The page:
Red Deer firefighter Sheldon Christensen has battled his share of fires in his 27 years on the job.
Christensen witnessed devastation at the Pine Lake tornado in July 2000, which injured hundreds and killed 12 people.
But nothing prepared him for the magnitude of “the Beast” that swept through Fort McMurray two weeks ago.
“It was all day,” said Christensen, who is an assistant platoon chief with Red Deer Emergency Services. “Fires all around us and rotating. You would see one rage up and it would be knocked down. Then there would be another one over there … It kept lighting up in different spots and changing direction. … We were just surrounded all the time.”
The first of three 10-person crews of Red Deer Emergency Services firefighters recently returned to Red Deer after battling the wildfires for close to a week. The second crew returned to Red Deer late on Friday before being replaced by a third crew.
“It was horrible that this happened but it is only possessions,” he said. “They got 88,000 people out of that place with two fatalities on the highway, which was terrible in itself. Overall we didn’t lose many more houses after that. We kept everybody safe. By the time we got there, most of the damage was done. We were just trying to give the Fort McMurray guys a break. They wouldn’t take one though.”
Red Deer has also had staff working in the call centre, Emergency Social Services personnel, water treatment plant operators, critical incident stress management personnel, police officers and public information officers working in Fort McMurray.
Christensen was in charge of the first fire crew, which took up the wildland firefighting equipment, including a Polaris UTV, a side-by-side all terrain vehicle and a command unit on May 4.
The crew left around 2:30 p.m. on that day and arrived in Fort McMurray around 10 p.m. and went straight to the staging area.
“Everyone was just raring to go,” said Christensen. “It was a bit hectic there as you can imagine. There’s really no way to be prepared for that situation. They were doing the best they could and it was a little chaotic. Everybody was showing up at the same time and g0t to work.”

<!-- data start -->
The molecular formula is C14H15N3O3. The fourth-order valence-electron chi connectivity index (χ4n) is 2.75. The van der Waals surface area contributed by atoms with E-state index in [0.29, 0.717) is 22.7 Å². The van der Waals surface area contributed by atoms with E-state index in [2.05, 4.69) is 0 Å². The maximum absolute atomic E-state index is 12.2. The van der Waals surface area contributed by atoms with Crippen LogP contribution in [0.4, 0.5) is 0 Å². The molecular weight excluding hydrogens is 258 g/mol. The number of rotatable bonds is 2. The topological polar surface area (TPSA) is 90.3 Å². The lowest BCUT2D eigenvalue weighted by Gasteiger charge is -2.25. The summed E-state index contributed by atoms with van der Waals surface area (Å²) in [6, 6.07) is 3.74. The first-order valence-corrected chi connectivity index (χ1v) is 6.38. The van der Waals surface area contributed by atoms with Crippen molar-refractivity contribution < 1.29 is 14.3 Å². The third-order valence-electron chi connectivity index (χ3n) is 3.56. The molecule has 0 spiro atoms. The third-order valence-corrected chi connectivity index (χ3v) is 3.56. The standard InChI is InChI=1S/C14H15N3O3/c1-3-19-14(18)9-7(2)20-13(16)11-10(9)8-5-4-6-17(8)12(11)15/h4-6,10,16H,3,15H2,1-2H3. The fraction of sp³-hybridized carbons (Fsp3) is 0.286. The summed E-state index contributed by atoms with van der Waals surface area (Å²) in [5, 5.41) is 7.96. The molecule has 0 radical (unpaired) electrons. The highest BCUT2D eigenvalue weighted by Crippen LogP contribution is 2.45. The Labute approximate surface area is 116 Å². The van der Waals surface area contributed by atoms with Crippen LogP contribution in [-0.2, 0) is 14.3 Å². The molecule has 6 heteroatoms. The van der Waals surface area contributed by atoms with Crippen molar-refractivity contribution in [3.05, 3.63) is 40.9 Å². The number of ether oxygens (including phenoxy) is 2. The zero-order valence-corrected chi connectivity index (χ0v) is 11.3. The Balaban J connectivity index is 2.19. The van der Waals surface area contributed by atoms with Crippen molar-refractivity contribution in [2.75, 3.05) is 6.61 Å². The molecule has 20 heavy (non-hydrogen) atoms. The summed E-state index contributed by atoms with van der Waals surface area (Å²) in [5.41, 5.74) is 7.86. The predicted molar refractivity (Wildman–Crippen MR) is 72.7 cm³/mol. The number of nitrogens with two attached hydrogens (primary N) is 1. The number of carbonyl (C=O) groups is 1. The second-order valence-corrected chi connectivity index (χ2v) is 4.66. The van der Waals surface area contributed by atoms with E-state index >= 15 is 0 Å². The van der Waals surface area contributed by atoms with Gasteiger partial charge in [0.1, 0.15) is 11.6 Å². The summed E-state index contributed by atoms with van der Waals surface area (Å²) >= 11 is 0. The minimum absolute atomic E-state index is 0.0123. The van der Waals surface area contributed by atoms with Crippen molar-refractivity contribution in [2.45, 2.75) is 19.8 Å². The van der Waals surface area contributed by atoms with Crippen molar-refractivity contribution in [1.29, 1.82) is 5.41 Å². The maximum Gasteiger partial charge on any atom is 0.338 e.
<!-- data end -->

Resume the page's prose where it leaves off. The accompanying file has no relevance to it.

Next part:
The crew set up camp using the command unit as its home base to sleep and eat for their stay in Fort McMurray. A few hours later, the crew was assigned to douse brush fires in Confederation Hill.
“There were townhouses on fire and the wind was blowing like crazy,” said Christensen. “It was nothing like I had seen before as far as fires go … We held our own pretty well for awhile. Then it got going pretty good. We ended up being there with four or five other brush trucks. We pretty much fought that fire for the entire day until 2 p.m. before we finally got it under control.”
Christensen said the crew was there for 12 hours so they had been up for 23 hours at that time. He knew they could not continue to work 20 hours a day and continue to fight because it didn’t look like it was going to end anytime soon.
They split into two groups of five in six hour shifts. Many of the houses backed onto the forest so they spent most days putting out the brush fires to prevent it from reaching to the houses.
The trucks ran for 20 hours a day. The crews were also sent to work in Anzac.
“It was amazing to see my guys in action,” said Christensen. “Just how driven they were. They were an unstoppable force. My responsibility was to hold them back. It took effort. They just wanted to work. Even after 48 hours and only having four to six hours of sleep. They were mad when they switched them out and mad when I took them away.”
He said the support crew of mechanics and other staff in Red Deer made their work possible.
But Christensen said they were just happy they were in this fight and helping out their fellow Fort McMurray firefighters.
“We didn’t do anything during the Slave Lake (wildfires in 2011),” said Christensen. “It was really frustrating for us. We’re like ‘come on.’ Kelowna the same thing. We didn’t send anybody.”
There will be lessons learned that they will be able to use in future campaigns, including bringing spare tires and proper equipment. Christensen said they now have a better idea of what type of equipment and supplies are necessary in similar situations.